Human trafficking in India and anti-trafficking bill – Explained, pointwise


Bachpan Bachao Andolan (BBA) and various civil society groups have campaigned for decades for a strong law to end the menace of human trafficking. In 2017, thousands of trafficking survivors marched a Bharat Yatra alongside students, governments, the judiciary, multifaith leaders, businesses and civil society to demand such a law.

COVID-19 has further intensified the need for the lawTraffickers are taking advantage of prolonged school closures and loss of family livelihood. Although Anti-trafficking policies exist in India, where the system is found lacking is in the implementation of the laws.

Intense of Human trafficking during the pandemic

Government agencies have rescued almost 9,000 children from trafficking since the first lockdown. In other words, 21 children have been trafficked every day over nearly 15 months.

  • Children as young as 12 are trafficked across the States to work in factories in appalling conditions, where owners are turning to cheap labour to recoup their losses from the novel coronavirus pandemic.
  • The Childline India helpline received 44 lakh distress calls over 10 months. Over a year, 2,000 children have arrived at its shelter homes and 800 rescued from hazardous working conditions.
  • Child marriages are also rampant — over 10,000 cases were tracked between April and August 2020.
Read more: Needed: an anti-trafficking law
How the Pandemic made children vulnerable to Human trafficking?

A child rights NGO, working with the Delhi Commission for Protection of Child Rights has highlighted the problem of rampant child labour during the pandemic. It pointed out reasons such as,

  • The children and their families faced a loss of income and economic crisis, causing families’ reduced capacity to care for children in the long term.
  • The pandemic has also caused, in some instances, loss of parental care due to death, illness, or separation. Thereby placing children at heightened risk for violence, neglect, or exploitation.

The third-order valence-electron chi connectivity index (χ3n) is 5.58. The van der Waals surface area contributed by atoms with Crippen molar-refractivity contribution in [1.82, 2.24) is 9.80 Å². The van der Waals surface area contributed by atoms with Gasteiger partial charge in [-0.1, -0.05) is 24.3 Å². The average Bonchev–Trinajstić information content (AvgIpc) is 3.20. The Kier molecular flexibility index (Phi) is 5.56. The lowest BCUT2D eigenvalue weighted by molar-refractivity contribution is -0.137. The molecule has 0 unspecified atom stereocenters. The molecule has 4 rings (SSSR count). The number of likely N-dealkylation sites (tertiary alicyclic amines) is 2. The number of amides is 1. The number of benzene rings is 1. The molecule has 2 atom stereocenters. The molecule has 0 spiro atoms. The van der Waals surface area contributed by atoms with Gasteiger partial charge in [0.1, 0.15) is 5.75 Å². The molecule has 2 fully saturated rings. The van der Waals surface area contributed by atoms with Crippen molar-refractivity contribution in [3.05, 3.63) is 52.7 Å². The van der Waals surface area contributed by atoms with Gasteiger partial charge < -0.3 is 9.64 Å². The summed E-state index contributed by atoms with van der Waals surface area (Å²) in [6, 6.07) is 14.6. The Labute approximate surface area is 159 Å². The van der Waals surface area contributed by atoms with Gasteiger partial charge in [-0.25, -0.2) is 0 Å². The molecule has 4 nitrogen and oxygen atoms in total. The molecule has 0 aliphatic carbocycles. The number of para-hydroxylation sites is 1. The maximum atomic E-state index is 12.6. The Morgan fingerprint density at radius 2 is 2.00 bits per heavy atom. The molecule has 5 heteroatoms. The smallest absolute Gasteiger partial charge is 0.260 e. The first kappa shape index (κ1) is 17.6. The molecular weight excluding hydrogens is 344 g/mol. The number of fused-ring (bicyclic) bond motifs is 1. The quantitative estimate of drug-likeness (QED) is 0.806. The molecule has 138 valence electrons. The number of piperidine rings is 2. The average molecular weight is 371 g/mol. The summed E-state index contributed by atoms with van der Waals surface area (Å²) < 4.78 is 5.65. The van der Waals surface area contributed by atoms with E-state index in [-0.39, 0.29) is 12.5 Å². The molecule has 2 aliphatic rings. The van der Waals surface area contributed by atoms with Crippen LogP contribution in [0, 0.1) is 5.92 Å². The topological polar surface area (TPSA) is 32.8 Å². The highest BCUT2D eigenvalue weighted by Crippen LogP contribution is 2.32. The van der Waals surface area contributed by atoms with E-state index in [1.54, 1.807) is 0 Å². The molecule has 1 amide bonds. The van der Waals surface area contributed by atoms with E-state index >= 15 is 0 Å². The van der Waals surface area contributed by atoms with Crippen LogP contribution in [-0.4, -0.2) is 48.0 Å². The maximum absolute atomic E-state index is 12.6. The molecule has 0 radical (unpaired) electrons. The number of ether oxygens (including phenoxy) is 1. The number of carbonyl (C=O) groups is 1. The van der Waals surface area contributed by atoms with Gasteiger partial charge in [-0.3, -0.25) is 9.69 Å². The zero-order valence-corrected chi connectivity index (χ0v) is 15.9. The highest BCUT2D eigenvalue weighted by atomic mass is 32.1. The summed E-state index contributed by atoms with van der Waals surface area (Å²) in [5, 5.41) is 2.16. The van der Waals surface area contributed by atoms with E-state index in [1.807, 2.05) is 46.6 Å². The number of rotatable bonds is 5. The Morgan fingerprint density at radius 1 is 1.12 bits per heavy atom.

• This is compounded by an erosion of some checks against child labour and child marriage provided by law, as well as the scrutiny of schools and society.
  • The increase in Internet access in current times has also led to cyber-trafficking. A recent report by the United Nations Office on Drugs and Crime on the effects of the pandemic on trafficking mentions that the traffickers are taking advantage of the loss of livelihoods and the increasing amount of time spent online to entrap victims, including by advertising false jobs on social media.
Read more: Pandemic increased vulnerability to human trafficking: U.S. report
Why strong steps are essential to curb human trafficking?
  • Human trafficking is not a crime in itself, but it is also the propeller of several other crimes. It creates a parallel black economy that fuels child labour, child marriage, prostitution, bonded labour, forced beggary, drug-related crimes, corruption, terrorism, and other illicit businesses.
  • Further, the architects of our Constitution established the severity of the crime of trafficking by making it the only offence punishable under the Constitution of India itself, besides untouchability.
    • So, a strong anti-trafficking law is the moral and constitutional responsibility of our elected leaders, and a necessary step towards nation-building and economic progress.
Constitutional & Legislative provisions related to Trafficking in India